Picking one little word for the year is a tricky thing, a personal thing, for me, a prayerful thing.
I often begin reflecting on how the current word of the year has been meaningful in late November or early December. I think back to the different ways the word impacted my hopes, thoughts, reactions, and plans throughout the year. How it has guided and directed me, reminded me of grace and brought me peace.
By mid-December, I find myself thinking about the year ahead. Thinking about my hopes and dreams, setting goals and milestones. Throughout it all, there is prayer, conversations with God about His hopes, desires, plans for the year ahead. Requests for that one little word that will guide and direct, bring grace and peace.
Friends, today we have our first Outrageously Wonderful guest post of the year. Meredith Simonds writes at Plenty Woman, a website for women ready to believe we are everything anxiety says we’re not. We met at the BlogHer conference this summer and I immediately knew I had met a forever friend. Meredith writes honestly about her struggles with anxiety and shares beautiful affirmations and meditations that are an encouragement to your soul. You won’t want to miss a word of today’s post about simple resolutions.
I like to start my New Year’s resolutions in December. Sometimes July, as that’s my birthday month when I’m feeling particularly motivated to convince myself I’m getting better with age.
Starting on resolutions early like this gives me a chance to do a trial run. It’s nice to know you hate doing something before you commit to doing it on January 1.
I also like my New Year’s resolutions to be forgiving. I want to do these things every single day, but if I only do them half the time, it still makes a world of difference.
Three out of the four resolutions on this list are ones that stuck for me this past year, so I can vouch for their simplicity. The fourth is a resolution I’m working toward, but one I believe can be equally user-friendly.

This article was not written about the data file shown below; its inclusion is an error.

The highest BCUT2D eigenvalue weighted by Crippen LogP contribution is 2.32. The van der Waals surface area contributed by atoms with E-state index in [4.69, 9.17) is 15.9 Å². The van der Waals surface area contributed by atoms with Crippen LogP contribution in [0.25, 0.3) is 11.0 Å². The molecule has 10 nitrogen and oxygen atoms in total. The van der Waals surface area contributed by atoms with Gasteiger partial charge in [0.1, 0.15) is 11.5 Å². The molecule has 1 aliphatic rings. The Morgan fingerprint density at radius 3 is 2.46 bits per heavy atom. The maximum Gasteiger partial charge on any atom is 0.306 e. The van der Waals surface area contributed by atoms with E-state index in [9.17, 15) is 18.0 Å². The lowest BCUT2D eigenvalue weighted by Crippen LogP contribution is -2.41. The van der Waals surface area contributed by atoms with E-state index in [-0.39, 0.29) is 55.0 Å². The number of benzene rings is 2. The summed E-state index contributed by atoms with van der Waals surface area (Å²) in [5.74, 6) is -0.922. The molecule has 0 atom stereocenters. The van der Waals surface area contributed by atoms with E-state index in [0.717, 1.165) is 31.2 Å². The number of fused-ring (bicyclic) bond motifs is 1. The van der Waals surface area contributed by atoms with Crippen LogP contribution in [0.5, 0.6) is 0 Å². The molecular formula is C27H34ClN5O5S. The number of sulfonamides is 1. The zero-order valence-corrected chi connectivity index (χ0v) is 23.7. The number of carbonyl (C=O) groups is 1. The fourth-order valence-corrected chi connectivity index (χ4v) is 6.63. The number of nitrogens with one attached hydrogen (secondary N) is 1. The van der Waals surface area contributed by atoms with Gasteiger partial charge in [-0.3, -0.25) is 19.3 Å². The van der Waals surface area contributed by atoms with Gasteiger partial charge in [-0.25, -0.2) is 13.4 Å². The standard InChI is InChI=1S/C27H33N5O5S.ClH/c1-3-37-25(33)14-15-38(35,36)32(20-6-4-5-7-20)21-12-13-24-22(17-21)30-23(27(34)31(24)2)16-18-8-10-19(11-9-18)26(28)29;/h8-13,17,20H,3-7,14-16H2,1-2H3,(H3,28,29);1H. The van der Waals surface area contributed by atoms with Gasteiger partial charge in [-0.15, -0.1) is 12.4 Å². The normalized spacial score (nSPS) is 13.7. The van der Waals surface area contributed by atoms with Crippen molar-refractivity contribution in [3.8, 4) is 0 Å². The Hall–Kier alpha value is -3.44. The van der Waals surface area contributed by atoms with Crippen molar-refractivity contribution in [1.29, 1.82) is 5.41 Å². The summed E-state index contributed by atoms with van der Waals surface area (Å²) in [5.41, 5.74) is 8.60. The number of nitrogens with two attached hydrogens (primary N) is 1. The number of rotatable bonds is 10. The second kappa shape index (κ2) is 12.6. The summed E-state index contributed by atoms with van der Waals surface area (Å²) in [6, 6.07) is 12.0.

I’m not a resolution girl, but I do love the idea of setting a one-word resolution for the year. For me, setting a word of the year really helps me focus and set my priorities for the year. It’s like making a promise to yourself or giving yourself a gift.
As I set my word of the year for 2016, I felt certain it would be the year of joy. From my dad’s motorcycle accident last January and 40+ day stay in the hospital to losing my grandmother and ending the year with pneumonia, 2016 was so not the word of the year. The word that I settled on, nourish, was the perfect word for the year.
Every time I felt like I was off track, I came back to my word and identified something in my life that needed to be nourished. It was a constant reminder to take care of the people and things in my life that are important to me. I absolutely loved having that as my word.
So when sitting down to think about a word for 2017, there were high expectations. I spent most of the week before Christmas in bed recovering from pneumonia, so I had plenty of time to think about what this year’s word should be. I had a general idea, but nothing seemed quite right. And then the whirl of Christmas and family and celebrations began and then – poof – it was 2017.
Have you ever looked at a huge, messy situation in front of you and thought, “I just can’t”? Perhaps the thought of walking through whatever that thing is — financial strain, relationship issues, a health crisis — is simply too much to bear.
There must be another way, a way around this hot mess of a situation, you think. You close your eyes for just a moment and offer up this simple prayer, “Please, let there be another way. Please move this struggle from my path.”
But then you open your eyes and finances are still uncertain, the relationship is still tricky and the health crisis hasn’t budged.
So then what?
There are two choices – the path around or the path through.
This site is supposed to be a safe place where we can bear our hearts to each other, lift each other up, comfort and encourage one another. And as the Chief Cheerleader, it’s my job to create that space. It’s my job to start the healing with confessions of my own, with honesty, vulnerability and brokenness. It’s my job to talk about hard things and share how I find joy and hope in any situation.
And I’ve been silent.
I’ve been silent because I simply didn’t have the words. The news of the world had just become too much. I was left stunned and broken and completely mute.
Until last night.